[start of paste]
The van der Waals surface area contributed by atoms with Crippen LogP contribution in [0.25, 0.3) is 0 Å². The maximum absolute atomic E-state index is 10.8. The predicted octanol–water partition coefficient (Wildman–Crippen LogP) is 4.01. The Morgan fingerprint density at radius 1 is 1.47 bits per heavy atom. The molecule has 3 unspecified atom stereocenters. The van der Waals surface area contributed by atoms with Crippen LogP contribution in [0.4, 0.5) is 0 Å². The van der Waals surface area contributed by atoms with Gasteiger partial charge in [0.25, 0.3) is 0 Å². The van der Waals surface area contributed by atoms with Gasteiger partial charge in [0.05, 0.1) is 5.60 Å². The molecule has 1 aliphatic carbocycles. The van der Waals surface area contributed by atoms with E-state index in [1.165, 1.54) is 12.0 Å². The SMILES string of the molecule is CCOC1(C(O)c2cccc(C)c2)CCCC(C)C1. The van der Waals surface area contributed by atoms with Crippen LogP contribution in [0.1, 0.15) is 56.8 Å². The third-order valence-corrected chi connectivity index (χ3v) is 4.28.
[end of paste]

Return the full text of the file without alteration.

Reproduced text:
The van der Waals surface area contributed by atoms with Crippen LogP contribution in [0.25, 0.3) is 0 Å². The maximum absolute atomic E-state index is 10.8. The predicted octanol–water partition coefficient (Wildman–Crippen LogP) is 4.01. The Morgan fingerprint density at radius 1 is 1.47 bits per heavy atom. The molecule has 3 unspecified atom stereocenters. The van der Waals surface area contributed by atoms with Crippen LogP contribution in [0.4, 0.5) is 0 Å². The van der Waals surface area contributed by atoms with Gasteiger partial charge in [0.25, 0.3) is 0 Å². The van der Waals surface area contributed by atoms with Gasteiger partial charge in [0.05, 0.1) is 5.60 Å². The molecule has 1 aliphatic carbocycles. The van der Waals surface area contributed by atoms with E-state index in [1.165, 1.54) is 12.0 Å². The SMILES string of the molecule is CCOC1(C(O)c2cccc(C)c2)CCCC(C)C1. The van der Waals surface area contributed by atoms with Crippen LogP contribution in [0.1, 0.15) is 56.8 Å². The third-order valence-corrected chi connectivity index (χ3v) is 4.28.